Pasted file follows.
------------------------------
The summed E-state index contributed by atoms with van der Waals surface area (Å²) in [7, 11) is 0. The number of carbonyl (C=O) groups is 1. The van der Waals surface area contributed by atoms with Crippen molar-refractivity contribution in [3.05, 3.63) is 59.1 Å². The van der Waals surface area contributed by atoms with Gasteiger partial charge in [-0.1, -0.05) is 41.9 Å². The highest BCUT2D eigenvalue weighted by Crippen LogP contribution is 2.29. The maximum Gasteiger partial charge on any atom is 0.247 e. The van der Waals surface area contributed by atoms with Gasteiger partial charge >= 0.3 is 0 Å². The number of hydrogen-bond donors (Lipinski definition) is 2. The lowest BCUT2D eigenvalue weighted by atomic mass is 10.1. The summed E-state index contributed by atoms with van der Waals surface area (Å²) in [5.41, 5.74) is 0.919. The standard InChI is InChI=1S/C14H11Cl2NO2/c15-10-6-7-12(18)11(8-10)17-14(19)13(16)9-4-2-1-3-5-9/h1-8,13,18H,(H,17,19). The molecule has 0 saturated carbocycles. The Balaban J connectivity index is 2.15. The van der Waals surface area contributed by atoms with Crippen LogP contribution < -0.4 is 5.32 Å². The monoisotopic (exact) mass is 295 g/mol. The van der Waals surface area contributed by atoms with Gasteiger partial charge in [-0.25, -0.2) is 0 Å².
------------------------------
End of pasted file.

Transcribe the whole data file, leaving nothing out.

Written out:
The summed E-state index contributed by atoms with van der Waals surface area (Å²) in [7, 11) is 0. The number of carbonyl (C=O) groups is 1. The van der Waals surface area contributed by atoms with Crippen molar-refractivity contribution in [3.05, 3.63) is 59.1 Å². The van der Waals surface area contributed by atoms with Gasteiger partial charge in [-0.1, -0.05) is 41.9 Å². The highest BCUT2D eigenvalue weighted by Crippen LogP contribution is 2.29. The maximum Gasteiger partial charge on any atom is 0.247 e. The van der Waals surface area contributed by atoms with Gasteiger partial charge >= 0.3 is 0 Å². The number of hydrogen-bond donors (Lipinski definition) is 2. The lowest BCUT2D eigenvalue weighted by atomic mass is 10.1. The summed E-state index contributed by atoms with van der Waals surface area (Å²) in [5.41, 5.74) is 0.919. The standard InChI is InChI=1S/C14H11Cl2NO2/c15-10-6-7-12(18)11(8-10)17-14(19)13(16)9-4-2-1-3-5-9/h1-8,13,18H,(H,17,19). The molecule has 0 saturated carbocycles. The Balaban J connectivity index is 2.15. The van der Waals surface area contributed by atoms with Crippen LogP contribution < -0.4 is 5.32 Å². The monoisotopic (exact) mass is 295 g/mol. The van der Waals surface area contributed by atoms with Gasteiger partial charge in [-0.25, -0.2) is 0 Å².